It’s one thing to argue with another historian or community leader about the the historical narrative represented by a pubic celebration (think Columbus Day), but it’s entirely another to — in effect — dismiss the understanding of the day as originally celebrated by the people who actually lived those events, and experienced them at first hand.

What do you think?
_____________

h/t Kevin. Image: Juneteenth celebration in Austin, June 19, 1900. PICA 05476, Austin History Center, Austin Public Library.

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6 Responses

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  1. OhioGuy said, on June 18, 2017 at 11:52 am

    Same reaction as last year: it’s fine for Texas, just don’t try to foist it off on the rest of the nation! In Ohio, these Juneteenth idiots were passing off their inaccurate history to the point that the Ohio General Assemble had to pass a law making September 22, the anniversary of the Preliminary EP, as Emancipation Day in the Buckeye State. The Juneteenth apologists fought it in the legislature but failed. The Emancipation Celebration in Gallipolis, Ohio, started on Sept. 22, 1863, the first anniversary of the Preliminary EP. We believe it to be the oldest, continuous celebration of the EP in the nation. The effort to make Juneteenth a national holiday reminds me a lot of the Lost Cause: if the facts don’t fit your narrative, just make up new facts.

    • Andy Hall said, on June 18, 2017 at 2:50 pm

      Emancipation happened in a thousand different places in a thousand different ways.

  2. Meg Groeling said, on June 18, 2017 at 12:22 pm

    Wow! I am white, but it seems to me that one person shouldn’t attempt to speak for all others. I first learned about Juneteenth from black colleagues in California. It seemed wonderful to me that freed people in Texas (of all places) would choose their own holiday and celebrate it. Beyond that, I never gave it more thought, until now. If Juneteenth was initially celebrated in 1866 and continued to be celebrated, then it was a celebration that was held throughout Reconstruction, the horror show of sanctioned lynchings, early civil rights and the civil rights struggles of the 1960s. It has, obviously, been part of the glue that held the African American community together. I am thinking this deserves to be celebrated–it has earned that privilege. Add another holiday if you like–I love holidays!–but don’t take Juneteenth away. Keep educating–memory is paramount.

    • OhioGuy said, on June 20, 2017 at 11:35 pm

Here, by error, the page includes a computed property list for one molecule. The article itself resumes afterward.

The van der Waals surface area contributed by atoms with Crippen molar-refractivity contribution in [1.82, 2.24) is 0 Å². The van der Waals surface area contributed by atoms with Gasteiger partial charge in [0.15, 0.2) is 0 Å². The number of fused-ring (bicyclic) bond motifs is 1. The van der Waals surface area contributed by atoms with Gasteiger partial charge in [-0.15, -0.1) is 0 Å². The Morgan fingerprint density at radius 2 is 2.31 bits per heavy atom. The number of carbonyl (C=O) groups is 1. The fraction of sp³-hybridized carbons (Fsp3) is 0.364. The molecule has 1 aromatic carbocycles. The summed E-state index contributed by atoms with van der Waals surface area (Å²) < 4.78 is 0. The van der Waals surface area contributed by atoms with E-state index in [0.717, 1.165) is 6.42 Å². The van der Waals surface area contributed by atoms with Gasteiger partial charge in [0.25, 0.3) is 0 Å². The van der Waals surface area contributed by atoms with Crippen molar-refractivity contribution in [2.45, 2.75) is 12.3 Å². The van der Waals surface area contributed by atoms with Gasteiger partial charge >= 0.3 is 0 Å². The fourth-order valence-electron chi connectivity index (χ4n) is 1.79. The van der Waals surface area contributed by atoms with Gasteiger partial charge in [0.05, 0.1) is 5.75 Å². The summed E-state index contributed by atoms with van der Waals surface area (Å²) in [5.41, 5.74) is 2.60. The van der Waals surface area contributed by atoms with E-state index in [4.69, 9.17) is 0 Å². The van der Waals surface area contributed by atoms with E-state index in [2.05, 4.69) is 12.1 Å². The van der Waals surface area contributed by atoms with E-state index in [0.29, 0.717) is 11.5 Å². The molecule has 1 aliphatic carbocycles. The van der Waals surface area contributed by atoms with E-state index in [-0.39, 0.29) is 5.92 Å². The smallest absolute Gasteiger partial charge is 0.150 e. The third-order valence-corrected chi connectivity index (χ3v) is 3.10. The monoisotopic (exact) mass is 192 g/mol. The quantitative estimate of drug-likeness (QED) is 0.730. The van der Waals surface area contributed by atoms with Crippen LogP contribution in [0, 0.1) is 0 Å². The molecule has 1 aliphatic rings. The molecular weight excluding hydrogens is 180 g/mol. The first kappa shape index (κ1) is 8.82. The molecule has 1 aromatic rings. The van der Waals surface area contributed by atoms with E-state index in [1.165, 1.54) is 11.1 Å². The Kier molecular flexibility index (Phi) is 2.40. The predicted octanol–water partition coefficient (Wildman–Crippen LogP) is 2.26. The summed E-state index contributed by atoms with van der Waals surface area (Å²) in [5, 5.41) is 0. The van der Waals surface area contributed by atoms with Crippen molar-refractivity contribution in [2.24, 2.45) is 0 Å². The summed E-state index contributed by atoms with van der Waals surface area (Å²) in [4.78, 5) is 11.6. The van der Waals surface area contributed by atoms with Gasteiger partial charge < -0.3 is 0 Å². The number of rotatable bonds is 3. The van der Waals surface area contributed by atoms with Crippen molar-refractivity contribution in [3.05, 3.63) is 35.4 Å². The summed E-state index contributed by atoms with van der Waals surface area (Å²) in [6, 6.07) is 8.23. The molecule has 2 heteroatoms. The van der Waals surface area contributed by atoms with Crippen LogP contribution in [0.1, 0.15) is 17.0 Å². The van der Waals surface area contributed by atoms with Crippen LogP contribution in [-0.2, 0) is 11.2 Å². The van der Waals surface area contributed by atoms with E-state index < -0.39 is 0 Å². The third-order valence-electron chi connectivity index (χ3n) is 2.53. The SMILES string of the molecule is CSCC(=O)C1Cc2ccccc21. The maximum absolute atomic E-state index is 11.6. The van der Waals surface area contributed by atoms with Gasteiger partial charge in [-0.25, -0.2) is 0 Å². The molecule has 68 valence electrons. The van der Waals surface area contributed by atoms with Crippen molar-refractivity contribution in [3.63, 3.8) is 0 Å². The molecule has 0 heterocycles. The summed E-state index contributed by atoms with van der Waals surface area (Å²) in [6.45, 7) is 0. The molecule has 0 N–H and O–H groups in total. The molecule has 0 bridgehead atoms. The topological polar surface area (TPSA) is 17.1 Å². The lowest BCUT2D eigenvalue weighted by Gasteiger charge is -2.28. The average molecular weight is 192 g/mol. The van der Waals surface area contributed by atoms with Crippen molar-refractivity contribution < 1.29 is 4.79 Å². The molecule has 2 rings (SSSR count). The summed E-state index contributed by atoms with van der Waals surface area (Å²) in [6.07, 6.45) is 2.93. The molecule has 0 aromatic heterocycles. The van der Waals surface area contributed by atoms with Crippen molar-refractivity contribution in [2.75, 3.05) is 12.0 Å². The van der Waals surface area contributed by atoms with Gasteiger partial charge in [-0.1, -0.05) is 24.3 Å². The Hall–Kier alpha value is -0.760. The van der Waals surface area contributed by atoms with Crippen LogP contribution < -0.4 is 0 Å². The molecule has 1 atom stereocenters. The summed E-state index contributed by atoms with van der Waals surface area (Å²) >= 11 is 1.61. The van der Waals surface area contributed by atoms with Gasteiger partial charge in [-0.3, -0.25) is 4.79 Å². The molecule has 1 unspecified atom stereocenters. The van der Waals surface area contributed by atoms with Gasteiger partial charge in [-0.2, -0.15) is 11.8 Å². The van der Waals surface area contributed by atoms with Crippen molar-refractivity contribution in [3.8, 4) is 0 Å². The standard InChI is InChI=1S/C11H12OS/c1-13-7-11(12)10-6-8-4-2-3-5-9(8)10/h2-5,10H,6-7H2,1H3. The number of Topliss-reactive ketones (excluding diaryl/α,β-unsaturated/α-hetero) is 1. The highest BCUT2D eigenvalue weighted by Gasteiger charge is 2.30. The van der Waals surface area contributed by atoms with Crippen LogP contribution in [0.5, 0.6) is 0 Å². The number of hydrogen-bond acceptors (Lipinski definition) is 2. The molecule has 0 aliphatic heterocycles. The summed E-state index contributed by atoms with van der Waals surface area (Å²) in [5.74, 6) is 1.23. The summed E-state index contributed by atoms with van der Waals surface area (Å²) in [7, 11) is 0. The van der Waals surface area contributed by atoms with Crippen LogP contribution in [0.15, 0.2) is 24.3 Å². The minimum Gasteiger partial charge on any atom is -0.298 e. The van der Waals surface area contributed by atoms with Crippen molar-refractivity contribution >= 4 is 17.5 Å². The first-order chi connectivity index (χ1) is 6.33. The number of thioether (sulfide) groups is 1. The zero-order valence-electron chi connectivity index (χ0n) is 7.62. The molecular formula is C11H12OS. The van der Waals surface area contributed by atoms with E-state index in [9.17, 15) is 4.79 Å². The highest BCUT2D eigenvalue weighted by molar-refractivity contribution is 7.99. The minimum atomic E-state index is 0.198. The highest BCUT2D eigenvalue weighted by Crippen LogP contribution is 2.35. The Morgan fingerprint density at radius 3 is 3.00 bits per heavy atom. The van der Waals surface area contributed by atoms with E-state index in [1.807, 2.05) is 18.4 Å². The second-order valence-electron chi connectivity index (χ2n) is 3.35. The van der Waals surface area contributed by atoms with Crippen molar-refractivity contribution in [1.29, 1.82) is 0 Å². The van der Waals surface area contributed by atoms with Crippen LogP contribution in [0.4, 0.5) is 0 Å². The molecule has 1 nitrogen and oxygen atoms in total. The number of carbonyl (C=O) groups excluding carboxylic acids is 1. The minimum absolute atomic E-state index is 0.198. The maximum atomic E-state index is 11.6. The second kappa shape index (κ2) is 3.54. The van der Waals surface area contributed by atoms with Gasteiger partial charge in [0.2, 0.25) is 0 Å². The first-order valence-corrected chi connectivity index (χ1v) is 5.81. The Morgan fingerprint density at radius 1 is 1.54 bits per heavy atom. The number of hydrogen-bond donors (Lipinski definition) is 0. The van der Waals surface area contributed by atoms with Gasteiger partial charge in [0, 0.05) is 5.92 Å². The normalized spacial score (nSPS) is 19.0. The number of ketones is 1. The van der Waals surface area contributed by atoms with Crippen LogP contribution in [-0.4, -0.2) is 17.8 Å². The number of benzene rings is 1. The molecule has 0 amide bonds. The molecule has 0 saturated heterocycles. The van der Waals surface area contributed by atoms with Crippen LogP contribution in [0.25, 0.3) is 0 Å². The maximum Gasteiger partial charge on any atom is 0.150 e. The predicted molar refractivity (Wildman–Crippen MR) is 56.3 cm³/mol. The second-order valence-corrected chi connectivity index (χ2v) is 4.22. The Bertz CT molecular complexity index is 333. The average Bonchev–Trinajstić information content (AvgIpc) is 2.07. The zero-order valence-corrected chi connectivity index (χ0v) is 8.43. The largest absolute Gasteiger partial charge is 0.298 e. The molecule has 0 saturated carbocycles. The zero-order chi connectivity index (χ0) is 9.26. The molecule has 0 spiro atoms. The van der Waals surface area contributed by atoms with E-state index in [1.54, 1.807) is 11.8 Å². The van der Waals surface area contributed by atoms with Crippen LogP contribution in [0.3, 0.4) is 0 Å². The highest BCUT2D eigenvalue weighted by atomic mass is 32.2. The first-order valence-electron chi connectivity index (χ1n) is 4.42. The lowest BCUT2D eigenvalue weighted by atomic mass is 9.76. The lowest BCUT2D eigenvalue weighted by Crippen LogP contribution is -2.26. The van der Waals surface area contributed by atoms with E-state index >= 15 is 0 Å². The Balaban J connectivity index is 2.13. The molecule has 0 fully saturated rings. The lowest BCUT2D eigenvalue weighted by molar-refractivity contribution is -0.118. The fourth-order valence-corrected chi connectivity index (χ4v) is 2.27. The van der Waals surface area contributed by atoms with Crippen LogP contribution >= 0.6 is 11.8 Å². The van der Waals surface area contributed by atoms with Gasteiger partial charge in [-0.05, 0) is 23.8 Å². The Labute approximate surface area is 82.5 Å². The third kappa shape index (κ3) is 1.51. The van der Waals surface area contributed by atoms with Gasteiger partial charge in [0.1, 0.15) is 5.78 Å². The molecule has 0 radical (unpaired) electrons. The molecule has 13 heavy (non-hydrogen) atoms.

Keep it in Texas. Please don’t pass it off as a national holiday. I don’t mean to deny it’s very real significance for the Lone Star State. It’s a rich and compelling story. But, the attempts by many groups to promote it nationally has had the effect of burying the real history of emancipation right in their own backyards. We had people in Ohio try to say it was the first emancipation celebration in the nation, not knowing anything about what happened in Gallia County. The stories they made up to promote Juneteenth as relevant to Ohio were downright ludicrous. They almost succeeded with the General Assembly until a representative from Gallipolis, Clyde Evans, introduced and was able to pass legislation designating September 22nd as Emancipation Day in Ohio. Clyde by the way Is a friend of mine.

      • Andy Hall said, on June 21, 2017 at 6:57 pm

        Then let me ask you this – do you think there should be some formal, official national recognition of Emancipation?

        • OhioGuy said, on June 21, 2017 at 10:21 pm

          That would not be a bad idea, but it should not be based on the lie that Juneteenth has some national significance. I’ll be glad to tell you off list about a friend of mine, an African American man with a national reputation, who refused to come to Gallipolis as a keynote speaker because he had been duped by the Juneteenth folks into thinking that “these things usually are in June.” He then implied that the Southeastern Ohio event must, therefore, be somehow bogus. The damage Juneteenth disciples have done with their misrepresentations outside of Texas is just horrendous. Though not as damaging as Lost Cause mythology, it is of the same character.